On Oct 4, 2011 David wrote:

Thanks for your inspiring message.

As Christians, we have been taught to cry with the ones who are crying and laugh with the ones who are laughing.Sadly the state of the world is such that there are more reasons to cry than to laugh-more misery about than comedies to laugh at !

David  



On Oct 2, 2011 Xiaoshan wrote:

Not too long ago read about a seemingly very serious social scientist claims that "the real reason that a man and a woman would get married is because that is the most economic way to satisfy one's sexual desire". It made me want to laugh and weep at the same time... Thank you Bhaerman.  See full.

Not too long ago read about a seemingly very serious social scientist claims that "the real reason that a man and a woman would get married is because that is the most economic way to satisfy one's sexual desire". It made me want to laugh and weep at the same time... Thank you Bhaerman.

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On Oct 2, 2011 Catherine Todd wrote:

You wrote: " don’t you think it’s significant that the leading western religious authority all but proclaims that life is a comedy"

Who is "the leading western religious authority" you are refering to?



On Oct 2, 2011 Yoghio wrote:

When we listen intently to the background noise of the universe, we hear the grand old laughter of the Jolly Green Giant. This because, when he first spilled his can of chickpeas, 14 billions years ago, to his own surprise, some fell into our plates to be eaten and others became stars.



On Oct 1, 2011 Conrad wrote:

You have my gratitude for the opportunity to respond.. What first came to mind was Dale Carnegie's suggestion that each of us give ourselves permission to be foolish for 2 minutes a day. When we are foolish, we are usually foolish for 5 seconds here, or 15 seconds there. That gives us much time to be foolish. When one gives oneself permission to be foolish, one need not wonder whether others think one is foolish. One knows they think one is foolish because one is foolish and that is okay. Beyond 2 min. a day  can be a problem. By foolish I don't mean hurting oneself or others. By foolish, I mean doing something that we other wise might feel embarrassed to do when some often  abused norm like school  "obedience to authority" is often excessively demanded by  authorities.It is not foolish to avoid complying when complying would not provide the greatest good for the greatest number. as many school rules do not promote powerful student learnings and  self  See full.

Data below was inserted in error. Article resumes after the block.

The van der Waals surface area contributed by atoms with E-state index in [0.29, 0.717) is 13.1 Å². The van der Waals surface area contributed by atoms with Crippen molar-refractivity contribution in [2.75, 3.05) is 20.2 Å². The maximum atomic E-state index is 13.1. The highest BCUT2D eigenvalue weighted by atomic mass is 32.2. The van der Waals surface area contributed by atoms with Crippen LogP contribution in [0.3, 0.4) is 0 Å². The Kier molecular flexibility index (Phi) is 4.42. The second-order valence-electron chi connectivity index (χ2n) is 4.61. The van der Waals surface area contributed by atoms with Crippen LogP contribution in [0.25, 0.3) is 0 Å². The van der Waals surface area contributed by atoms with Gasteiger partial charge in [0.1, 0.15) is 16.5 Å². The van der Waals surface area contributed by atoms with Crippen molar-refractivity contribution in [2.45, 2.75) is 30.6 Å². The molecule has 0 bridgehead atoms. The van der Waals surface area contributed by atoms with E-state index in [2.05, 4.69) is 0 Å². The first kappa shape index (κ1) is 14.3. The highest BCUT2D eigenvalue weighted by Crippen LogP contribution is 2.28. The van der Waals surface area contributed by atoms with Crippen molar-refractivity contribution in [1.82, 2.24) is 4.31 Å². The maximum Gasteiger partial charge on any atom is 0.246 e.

You have my gratitude for the opportunity to respond.. What first came to mind was Dale Carnegie's suggestion that each of us give ourselves permission to be foolish for 2 minutes a day. When we are foolish, we are usually foolish for 5 seconds here, or 15 seconds there. That gives us much time to be foolish. When one gives oneself permission to be foolish, one need not wonder whether others think one is foolish. One knows they think one is foolish because one is foolish and that is okay. Beyond 2 min. a day  can be a problem. By foolish I don't mean hurting oneself or others. By foolish, I mean doing something that we other wise might feel embarrassed to do when some often  abused norm like school  "obedience to authority" is often excessively demanded by  authorities.It is not foolish to avoid complying when complying would not provide the greatest good for the greatest number. as many school rules do not promote powerful student learnings and  self-direction.

It is posited here that the "educated" question authority more often and more intensely than the "trained." Carlo Ricci writing about unschooling and the willed curriculum, reports: “Norm Diamond, an Oregon educator and labor activist, was trying to capture when he invented a syndrome called Compliance Acquiescent Disorder (CAD). He intended it as a spoof of Oppositional Defiant Disorder (ODD), for which countless children are referred for treatment. A local newspaper ran an advertisement that itemized symptoms of ODD (‘argues with adults,’ ‘actively defies rules’) and invited parents who thought they had such a children to allow them to be given an experimental medication. In response, Diamond placed a counter-ad about CAD in the paper. An individual with this disorder, it explained, ‘defers to authority,’ ‘actively obeys rules,’ ‘fails to argue back,’ ‘knuckles under instead of mobilizing others in support,’ ‘stays restrained when outrage is warranted,’ and so on.”  When students are our most oppressed group, we need to encourage them to amicably argue with adults and actively defy authorities promoting  unfair rules. Being open and avoiding Compliance Acquieiscent Disorder is being resilient as when that when one gives oneself permission to be foolish for 2 min. a day, and when one notices what will secure or endanger his or her freedom. Sorry for the length.

Warm and kind regards to everyone.